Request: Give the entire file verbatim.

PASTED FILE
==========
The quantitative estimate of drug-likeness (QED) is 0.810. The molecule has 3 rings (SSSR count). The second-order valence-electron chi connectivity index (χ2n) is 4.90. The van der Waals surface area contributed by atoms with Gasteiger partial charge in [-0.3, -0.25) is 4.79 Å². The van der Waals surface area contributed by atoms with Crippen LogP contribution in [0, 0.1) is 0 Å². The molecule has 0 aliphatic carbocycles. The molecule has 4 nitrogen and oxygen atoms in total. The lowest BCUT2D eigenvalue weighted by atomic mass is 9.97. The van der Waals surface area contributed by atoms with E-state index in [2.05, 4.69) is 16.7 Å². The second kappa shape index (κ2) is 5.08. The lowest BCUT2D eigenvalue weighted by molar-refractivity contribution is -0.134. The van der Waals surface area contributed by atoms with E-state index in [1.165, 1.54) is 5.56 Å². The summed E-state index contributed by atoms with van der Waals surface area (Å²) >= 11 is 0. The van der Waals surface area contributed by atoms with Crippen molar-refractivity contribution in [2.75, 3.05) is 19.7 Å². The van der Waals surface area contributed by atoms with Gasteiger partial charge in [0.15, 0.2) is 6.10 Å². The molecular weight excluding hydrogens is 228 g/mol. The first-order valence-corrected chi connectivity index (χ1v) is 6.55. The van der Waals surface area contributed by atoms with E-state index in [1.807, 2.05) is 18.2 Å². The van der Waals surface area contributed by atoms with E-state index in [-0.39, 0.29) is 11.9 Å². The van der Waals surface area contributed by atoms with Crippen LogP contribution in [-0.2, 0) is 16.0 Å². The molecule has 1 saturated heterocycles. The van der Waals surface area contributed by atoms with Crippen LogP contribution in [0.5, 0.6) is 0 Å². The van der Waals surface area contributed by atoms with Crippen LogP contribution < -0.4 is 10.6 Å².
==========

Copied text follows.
The quantitative estimate of drug-likeness (QED) is 0.810. The molecule has 3 rings (SSSR count). The second-order valence-electron chi connectivity index (χ2n) is 4.90. The van der Waals surface area contributed by atoms with Gasteiger partial charge in [-0.3, -0.25) is 4.79 Å². The van der Waals surface area contributed by atoms with Crippen LogP contribution in [0, 0.1) is 0 Å². The molecule has 0 aliphatic carbocycles. The molecule has 4 nitrogen and oxygen atoms in total. The lowest BCUT2D eigenvalue weighted by atomic mass is 9.97. The van der Waals surface area contributed by atoms with E-state index in [2.05, 4.69) is 16.7 Å². The second kappa shape index (κ2) is 5.08. The lowest BCUT2D eigenvalue weighted by molar-refractivity contribution is -0.134. The van der Waals surface area contributed by atoms with E-state index in [1.165, 1.54) is 5.56 Å². The summed E-state index contributed by atoms with van der Waals surface area (Å²) >= 11 is 0. The van der Waals surface area contributed by atoms with Crippen molar-refractivity contribution in [2.75, 3.05) is 19.7 Å². The van der Waals surface area contributed by atoms with Gasteiger partial charge in [0.15, 0.2) is 6.10 Å². The molecular weight excluding hydrogens is 228 g/mol. The first-order valence-corrected chi connectivity index (χ1v) is 6.55. The van der Waals surface area contributed by atoms with E-state index in [1.807, 2.05) is 18.2 Å². The van der Waals surface area contributed by atoms with E-state index in [-0.39, 0.29) is 11.9 Å². The van der Waals surface area contributed by atoms with Crippen LogP contribution in [-0.2, 0) is 16.0 Å². The molecule has 1 saturated heterocycles. The van der Waals surface area contributed by atoms with Crippen LogP contribution in [0.5, 0.6) is 0 Å². The van der Waals surface area contributed by atoms with Crippen LogP contribution < -0.4 is 10.6 Å².